One assumes that the Almighty brought forth Rod Blagojevich and Bernard Madoff unto the news headlines in one week for a good and noble reason. It is up to us mortals to divine that reason and learn from it.
I don't think that the reason these stories came forth was to bring yuletide cheer — not to mention ratings points and newspaper sales — to a beleaguered news industry, or even distraction and schadenfreude to a recession-depressed nation.
I do not believe the lesson is that "cheaters never prosper." They do, all the time.
What drives the rubbernecking with Blago and Made-off is not the nature or even scale of their alleged crimes. It's the chutzpah. Barack Obama wrote The Audacity of Hope. These characters could write "The Audacity of Hubris." Somewhere in the swamp of vanity and its enablers lurks the lesson.
Politicians — and all humans involved in groups — have been trading favors and scratching each other's backs forever. What made Blago big, appalling news were outsized cojones. The guy has been under investigation for years and surely knew he was being listened to all the time. Yet he explicitly and repeatedly demanded that he receive something of value in return for making an appointment to fill Obama's vacant Senate seat.
The hubris is in the explicitness — the "pro" in quid pro quo was well-articulated and precise. Nothing was left to the imagination. He didn't care whether the feds were listening. And there was no pretending that the beneficiary was the state of Illinois or even the state Democratic Party. It was to be Milorad "Rod" R. Blagojevich.
It is no accident that Blago comes from Illinois, a state with a long record of political corruption. One might say a long and distinguished — even lovable — history of corruption.
Corrupt pols are more fun than clean ones and much more fun than goody-two-shoes reformers. Characters like Paul Powell, Dan Rostenkowski and Ed Vrdolyak have, well, character. As a Chicagoland expat, I confess to a certain perverse pride in our local history of bagmen. Even Blago comes off as more of a comic figure than a threat to society. Which is wrong.
Political corruption does tend to run in old riverbeds — Louisiana, Rhode Island and Illinois. So is it reasonable to ask why some communities tolerate corruption and some don't? Could Blago have been Blago without a fair amount of civic enabling? He was, after all, re-elected in 2006.
As for Bernie Made-off, his hubris was to run a huge, apparently simple Ponzi scheme in broad daylight for so many years. He even sizzled his own son, if early reports prove accurate. Madoff was a Jewish philanthropist who allegedly fleeced Jewish philanthropies. If the charges are true, he bilked sophisticated investors and hedge funds as well as little old ladies. He avoided detection by the authorities despite several attempts to rat him out. He was a financial sociopath, apparently.
But, like Blago, Madoff operated in the big leagues and under the lights. So there was a culture of financial greed and corruption that enabled his financial crime spree to roll along so big for so long. As we well know now, the greed culture went on a bender with the dot-com boom (and bust) and then the financial services boom (and bust). A lot of people had to be greedy and lazy to make Bernie Made-off. A lot of people needed to believe that what sounded too good to be true wasn't too good to be true.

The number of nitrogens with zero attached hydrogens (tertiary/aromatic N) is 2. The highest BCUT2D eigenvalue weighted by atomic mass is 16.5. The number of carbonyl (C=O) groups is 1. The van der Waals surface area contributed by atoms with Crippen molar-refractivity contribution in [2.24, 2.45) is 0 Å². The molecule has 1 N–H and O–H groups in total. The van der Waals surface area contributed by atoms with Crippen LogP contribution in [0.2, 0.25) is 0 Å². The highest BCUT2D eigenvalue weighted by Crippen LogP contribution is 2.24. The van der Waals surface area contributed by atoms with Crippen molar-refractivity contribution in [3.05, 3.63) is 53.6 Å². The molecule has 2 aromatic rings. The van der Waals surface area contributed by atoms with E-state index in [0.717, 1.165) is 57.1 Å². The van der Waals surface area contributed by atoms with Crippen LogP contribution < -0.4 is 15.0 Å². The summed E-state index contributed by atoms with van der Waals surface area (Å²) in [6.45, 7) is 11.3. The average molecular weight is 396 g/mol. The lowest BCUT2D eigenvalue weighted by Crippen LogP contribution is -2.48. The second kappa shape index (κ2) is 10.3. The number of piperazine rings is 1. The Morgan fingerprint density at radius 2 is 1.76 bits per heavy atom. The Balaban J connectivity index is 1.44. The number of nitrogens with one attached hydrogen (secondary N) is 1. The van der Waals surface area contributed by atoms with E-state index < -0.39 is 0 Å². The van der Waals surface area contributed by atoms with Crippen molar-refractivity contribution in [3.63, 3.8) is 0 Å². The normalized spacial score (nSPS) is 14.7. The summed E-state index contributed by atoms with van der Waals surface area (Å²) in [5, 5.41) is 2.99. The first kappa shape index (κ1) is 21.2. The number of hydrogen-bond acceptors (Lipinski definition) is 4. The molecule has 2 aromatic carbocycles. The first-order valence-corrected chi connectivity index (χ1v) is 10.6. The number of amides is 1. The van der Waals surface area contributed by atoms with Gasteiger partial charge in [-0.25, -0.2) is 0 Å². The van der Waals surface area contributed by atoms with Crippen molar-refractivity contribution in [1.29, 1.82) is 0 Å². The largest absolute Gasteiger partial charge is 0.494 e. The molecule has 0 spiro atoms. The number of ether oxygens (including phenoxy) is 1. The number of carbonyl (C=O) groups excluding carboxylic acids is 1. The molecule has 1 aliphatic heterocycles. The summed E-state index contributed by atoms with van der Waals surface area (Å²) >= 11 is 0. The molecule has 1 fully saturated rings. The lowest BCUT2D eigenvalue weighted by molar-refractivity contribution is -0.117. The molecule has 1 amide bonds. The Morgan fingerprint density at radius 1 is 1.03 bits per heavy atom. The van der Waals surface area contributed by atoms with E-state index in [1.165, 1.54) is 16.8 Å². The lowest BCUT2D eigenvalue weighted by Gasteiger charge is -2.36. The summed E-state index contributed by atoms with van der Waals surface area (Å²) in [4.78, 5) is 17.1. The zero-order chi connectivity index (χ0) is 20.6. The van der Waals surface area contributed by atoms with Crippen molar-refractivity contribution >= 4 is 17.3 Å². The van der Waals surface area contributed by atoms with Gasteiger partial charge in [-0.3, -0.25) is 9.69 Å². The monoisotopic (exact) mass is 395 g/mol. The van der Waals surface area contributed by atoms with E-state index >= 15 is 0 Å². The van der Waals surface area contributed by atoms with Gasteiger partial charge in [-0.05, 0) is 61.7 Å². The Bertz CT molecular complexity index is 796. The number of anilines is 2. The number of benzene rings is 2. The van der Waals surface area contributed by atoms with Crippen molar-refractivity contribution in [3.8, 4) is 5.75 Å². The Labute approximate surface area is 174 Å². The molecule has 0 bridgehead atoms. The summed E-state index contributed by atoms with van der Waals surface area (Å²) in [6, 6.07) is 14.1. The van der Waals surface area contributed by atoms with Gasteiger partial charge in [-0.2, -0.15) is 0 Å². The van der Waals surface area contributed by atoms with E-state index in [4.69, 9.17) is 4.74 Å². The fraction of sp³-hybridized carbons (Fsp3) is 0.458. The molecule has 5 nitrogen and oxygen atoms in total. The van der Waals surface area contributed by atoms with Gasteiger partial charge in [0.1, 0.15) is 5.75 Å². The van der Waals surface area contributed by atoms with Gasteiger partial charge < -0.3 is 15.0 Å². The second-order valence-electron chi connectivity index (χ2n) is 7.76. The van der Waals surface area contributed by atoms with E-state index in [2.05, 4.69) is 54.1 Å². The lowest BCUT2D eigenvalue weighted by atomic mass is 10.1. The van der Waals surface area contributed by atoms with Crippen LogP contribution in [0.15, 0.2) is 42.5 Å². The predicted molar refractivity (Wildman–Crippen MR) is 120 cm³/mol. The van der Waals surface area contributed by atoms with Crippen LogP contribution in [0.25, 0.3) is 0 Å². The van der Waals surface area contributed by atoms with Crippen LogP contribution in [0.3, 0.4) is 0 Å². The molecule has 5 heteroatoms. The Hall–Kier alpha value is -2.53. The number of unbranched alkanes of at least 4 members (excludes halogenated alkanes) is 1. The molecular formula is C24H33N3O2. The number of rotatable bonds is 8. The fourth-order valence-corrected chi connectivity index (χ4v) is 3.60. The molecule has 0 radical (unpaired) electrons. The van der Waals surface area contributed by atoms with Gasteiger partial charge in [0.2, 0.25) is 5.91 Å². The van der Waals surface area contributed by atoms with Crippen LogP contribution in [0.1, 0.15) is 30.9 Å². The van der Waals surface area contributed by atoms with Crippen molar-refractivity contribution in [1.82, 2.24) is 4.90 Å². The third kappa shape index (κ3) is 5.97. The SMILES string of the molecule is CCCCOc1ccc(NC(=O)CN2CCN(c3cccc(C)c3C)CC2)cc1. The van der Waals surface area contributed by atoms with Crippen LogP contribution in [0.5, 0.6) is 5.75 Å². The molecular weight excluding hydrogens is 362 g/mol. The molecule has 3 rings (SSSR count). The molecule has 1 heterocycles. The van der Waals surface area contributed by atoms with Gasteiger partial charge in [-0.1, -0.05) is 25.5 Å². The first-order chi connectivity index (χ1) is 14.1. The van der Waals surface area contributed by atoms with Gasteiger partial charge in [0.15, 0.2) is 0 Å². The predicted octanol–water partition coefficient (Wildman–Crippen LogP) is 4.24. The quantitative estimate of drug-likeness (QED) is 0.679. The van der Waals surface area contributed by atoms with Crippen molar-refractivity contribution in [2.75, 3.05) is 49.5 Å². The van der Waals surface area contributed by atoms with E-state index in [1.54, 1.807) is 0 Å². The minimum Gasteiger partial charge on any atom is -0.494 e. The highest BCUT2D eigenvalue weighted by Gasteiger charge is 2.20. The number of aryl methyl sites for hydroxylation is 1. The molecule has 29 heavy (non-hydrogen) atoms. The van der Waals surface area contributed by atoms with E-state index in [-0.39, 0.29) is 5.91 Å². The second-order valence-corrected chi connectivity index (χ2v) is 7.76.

Malcolm Gladwell has people thinking about "outliers," about the combinations of luck, pluck and ability that take extraordinary people to quantum leaps of success and achievement. Madoff and Blago purportedly are outlier crooks, sure. But their alleged crimes are not — not by a long shot.
As audacious as Blagojevich's political gluttony is, it is easy to find far worse political corruption, much of it perfectly legal: Distorting intelligence to invade Iraq, torturing prisoners, failure to regulate Wall Street, and systematic pork-barrel boondoggling come quickly to mind. If you're feeling expansive, how about depriving unemployed and underemployed people of health insurance, rural and poor urban people of decent schools, or veterans of state-of-the-art health care?
As flamboyant as Madoff's alleged cons are, their consequences pale in comparison with the orgy of predatory lending, the flimflam in the mortgage-backed securities markets, the egregious ostentation of executive compensation, the pervasive lack of competent regulation and the unparalleled inequalities of wealth and income of the early years of the 21st century. To name a few econo-scandals.
Many people over the years chose not to turn Blagojevich and Madoff in. I think they call that phenomenon "casting a blind eye." You might cast a blind eye in the workplace at abusive or sleazy colleagues or at your kid's school with bullies, inept teachers or bungling bureaucrats. Collectively, we cast blind eyes toward raunchy and violent entertainment, dysfunctional government and substandard medical care — to pick some almost random examples.
I suspect that intolerance of hubris, exhibitionist vanity, entrenched corruption and gross inequalities, for example, is what makes for "outlier" epochs and "greatest generations."
It would be very cool if we were entering one of those periods.